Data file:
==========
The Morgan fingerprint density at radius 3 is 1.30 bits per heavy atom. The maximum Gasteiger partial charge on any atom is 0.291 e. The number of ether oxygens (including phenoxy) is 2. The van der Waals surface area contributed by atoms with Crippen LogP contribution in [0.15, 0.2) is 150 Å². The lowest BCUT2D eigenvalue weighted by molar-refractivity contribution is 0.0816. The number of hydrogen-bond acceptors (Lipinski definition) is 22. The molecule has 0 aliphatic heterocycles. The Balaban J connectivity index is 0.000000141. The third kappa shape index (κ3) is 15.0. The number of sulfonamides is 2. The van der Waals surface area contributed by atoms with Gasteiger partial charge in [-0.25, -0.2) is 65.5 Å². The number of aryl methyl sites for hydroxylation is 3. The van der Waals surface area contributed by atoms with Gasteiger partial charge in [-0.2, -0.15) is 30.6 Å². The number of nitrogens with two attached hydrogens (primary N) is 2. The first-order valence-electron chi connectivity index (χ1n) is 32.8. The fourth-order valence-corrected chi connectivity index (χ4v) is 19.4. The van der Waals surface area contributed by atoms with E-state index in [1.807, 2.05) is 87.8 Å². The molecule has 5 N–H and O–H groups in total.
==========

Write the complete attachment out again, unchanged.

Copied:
The Morgan fingerprint density at radius 3 is 1.30 bits per heavy atom. The maximum Gasteiger partial charge on any atom is 0.291 e. The number of ether oxygens (including phenoxy) is 2. The van der Waals surface area contributed by atoms with Crippen LogP contribution in [0.15, 0.2) is 150 Å². The lowest BCUT2D eigenvalue weighted by molar-refractivity contribution is 0.0816. The number of hydrogen-bond acceptors (Lipinski definition) is 22. The molecule has 0 aliphatic heterocycles. The Balaban J connectivity index is 0.000000141. The third kappa shape index (κ3) is 15.0. The number of sulfonamides is 2. The van der Waals surface area contributed by atoms with Gasteiger partial charge in [-0.25, -0.2) is 65.5 Å². The number of aryl methyl sites for hydroxylation is 3. The van der Waals surface area contributed by atoms with Gasteiger partial charge in [-0.2, -0.15) is 30.6 Å². The number of nitrogens with two attached hydrogens (primary N) is 2. The first-order valence-electron chi connectivity index (χ1n) is 32.8. The fourth-order valence-corrected chi connectivity index (χ4v) is 19.4. The van der Waals surface area contributed by atoms with E-state index in [1.807, 2.05) is 87.8 Å². The molecule has 5 N–H and O–H groups in total.